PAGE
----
The Spelling Society’s Guide To Better Spelling

Redundant Letters

English spelling is full of redundant letters. They were probably retained long after they ceased to be pronounced to distinguish the meaning of words that sound alike (homonyms) but others have no useful purpose whatsoever. Common ones: answer, dumb, gnash, gnome, knife, plumber, wrong – in fact in any word beginning with gn, kn or wr, the first letter is almost certainly silent.

There are many redundant e’s at the end of words such as: are, have, give, were etc. These mislead because they do not act as Magic E, indeed they do not alter the pronunciation of the word at all. Generally words with redundant letters just have to be memorised. BUT note the tips shown in the following paragraphs.

Where a verb ends with a “d” sound in the past tense (technical term: a weak verb), add an –ed rather than a single d (loved, pushed, picked). The e is of course redundant (except in verbs ending in d or t (eg folded, batted), but if you remember this rule, then it removes one category of redundant letters you would otherwise have to memorise!

Any word with a short vowel ending in the “v” sound will also have a redundant e (have, give, glove, live, love, shove etc.) BUT where the vowel is long, the e is not redundant: live (adjective), wives, rave, etc.

The real eccentrics

Some words just can’t be brought within any rules and have to be memorised. They include some very common ones – shown in italics.


One, two, three, four, five, six, seven, eight, nine, ten eleven, thirteen, fourteen, fifteen, sixteen, seventeen, eighteen, nineteen, twenty, thirty, forty, fifty, sixty, seventy, eighty, ninety, hundred, thousand, million; first, second, third, fourth, fifth, sixth, seventh eighth, ninth, tenth, eleventh, twelfth, thirteenth fourteenth, fifteenth, sixteenth, seventeenth, eighteenth, nineteenth, twentieth etc.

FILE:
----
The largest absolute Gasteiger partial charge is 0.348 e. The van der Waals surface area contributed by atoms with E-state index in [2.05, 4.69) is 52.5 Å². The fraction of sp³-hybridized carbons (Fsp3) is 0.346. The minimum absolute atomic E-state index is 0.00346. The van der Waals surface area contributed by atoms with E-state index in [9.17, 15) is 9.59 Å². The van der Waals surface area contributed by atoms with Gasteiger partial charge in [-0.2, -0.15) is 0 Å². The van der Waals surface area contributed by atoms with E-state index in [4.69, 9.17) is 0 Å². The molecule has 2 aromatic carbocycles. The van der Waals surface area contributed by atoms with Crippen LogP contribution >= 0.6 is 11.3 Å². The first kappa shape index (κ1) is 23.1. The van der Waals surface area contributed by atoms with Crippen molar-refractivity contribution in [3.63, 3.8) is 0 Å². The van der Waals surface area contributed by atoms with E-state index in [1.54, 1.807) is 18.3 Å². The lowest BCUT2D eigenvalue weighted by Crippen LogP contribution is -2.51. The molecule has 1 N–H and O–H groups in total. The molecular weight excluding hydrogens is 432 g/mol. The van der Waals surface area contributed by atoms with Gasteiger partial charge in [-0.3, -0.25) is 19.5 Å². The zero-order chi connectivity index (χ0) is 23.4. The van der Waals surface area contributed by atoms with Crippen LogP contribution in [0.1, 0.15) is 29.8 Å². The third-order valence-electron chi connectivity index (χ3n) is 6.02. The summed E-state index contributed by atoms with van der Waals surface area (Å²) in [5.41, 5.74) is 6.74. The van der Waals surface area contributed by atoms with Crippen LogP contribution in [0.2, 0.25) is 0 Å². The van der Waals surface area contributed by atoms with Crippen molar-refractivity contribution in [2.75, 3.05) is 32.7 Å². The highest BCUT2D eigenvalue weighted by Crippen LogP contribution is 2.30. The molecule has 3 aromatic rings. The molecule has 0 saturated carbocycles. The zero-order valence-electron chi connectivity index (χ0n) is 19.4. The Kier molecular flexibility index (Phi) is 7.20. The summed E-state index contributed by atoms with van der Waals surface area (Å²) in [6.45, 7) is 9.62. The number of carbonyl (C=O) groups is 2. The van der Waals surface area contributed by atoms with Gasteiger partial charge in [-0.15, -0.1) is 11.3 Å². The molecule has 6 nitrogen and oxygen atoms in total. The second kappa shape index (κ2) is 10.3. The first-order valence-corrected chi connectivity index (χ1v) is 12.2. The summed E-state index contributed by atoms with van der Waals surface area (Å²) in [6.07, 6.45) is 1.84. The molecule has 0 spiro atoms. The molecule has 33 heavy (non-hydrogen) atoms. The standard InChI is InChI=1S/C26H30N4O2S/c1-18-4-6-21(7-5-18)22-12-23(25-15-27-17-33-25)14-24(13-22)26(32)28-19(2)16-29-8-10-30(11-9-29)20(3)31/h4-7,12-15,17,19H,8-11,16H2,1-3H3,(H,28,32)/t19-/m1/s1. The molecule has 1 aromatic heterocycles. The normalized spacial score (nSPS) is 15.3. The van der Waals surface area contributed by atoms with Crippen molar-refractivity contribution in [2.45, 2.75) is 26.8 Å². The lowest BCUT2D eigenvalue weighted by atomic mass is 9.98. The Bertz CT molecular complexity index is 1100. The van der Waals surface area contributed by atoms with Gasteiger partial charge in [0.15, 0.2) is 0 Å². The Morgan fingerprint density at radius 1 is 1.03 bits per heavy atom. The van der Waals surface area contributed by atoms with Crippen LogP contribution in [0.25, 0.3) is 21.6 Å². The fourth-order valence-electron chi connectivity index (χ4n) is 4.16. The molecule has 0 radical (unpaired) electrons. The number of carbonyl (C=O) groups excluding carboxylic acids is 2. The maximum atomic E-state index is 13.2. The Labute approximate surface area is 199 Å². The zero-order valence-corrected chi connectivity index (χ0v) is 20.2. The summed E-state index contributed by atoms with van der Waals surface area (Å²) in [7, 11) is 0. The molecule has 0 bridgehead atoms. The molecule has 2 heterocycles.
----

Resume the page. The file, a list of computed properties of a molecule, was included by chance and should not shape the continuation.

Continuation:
Days of the Week:

Monday, Tuesday, Wednesday, Thursday, Friday, Saturday, Sunday (Tuesday and Thursday can probably be treated as regular on the basis that they are formerly two words: Thor’s day and Freia’s day!)


Months of the year:

January, February, March, April, May, June, July, September, October, November, December.



Spring, summer, autumn, winter.


Plus the following from the 500 most common English words:

above, among, animal, answer, appear, are, as, base, beauty, before, blue, body, book, both, build, busy, children, colour, come, correct, country, course, cover, develop, do, does, don’t, done, door, early, earth, enough, ever, every, eye, family, field, figure, follow, foot, friend, front, full, give, good, govern, great, group, grow, have, head, heard, hour, house, I, idea, island, knew, know, laugh, learn, leave, listen, live, look, love, low, machine, many, measure, minute, money, more, move, never, nothing, of, often, once, only, own, people, piece, pull, put, ready, river, room, rule, said, second, serve, several, show, slow, snow, some, stood,  sure, the, their, there, though, through, to, took, toward, travel, true, very, want, war, warm, was, watch, water, were, what, where, who, whole, wonder, wood, word, work, world, write, you, young, your.


These are all in a sense irregular (according to the rules described above) because:

(i) the letter in red is redundant, or

(ii) the letter or letter combination in blue is a non-standard way of representing the sound in question and can cause confusion (eg stood), or

(iii) the letter in brown should either be doubled or is doubled unnecessarily.

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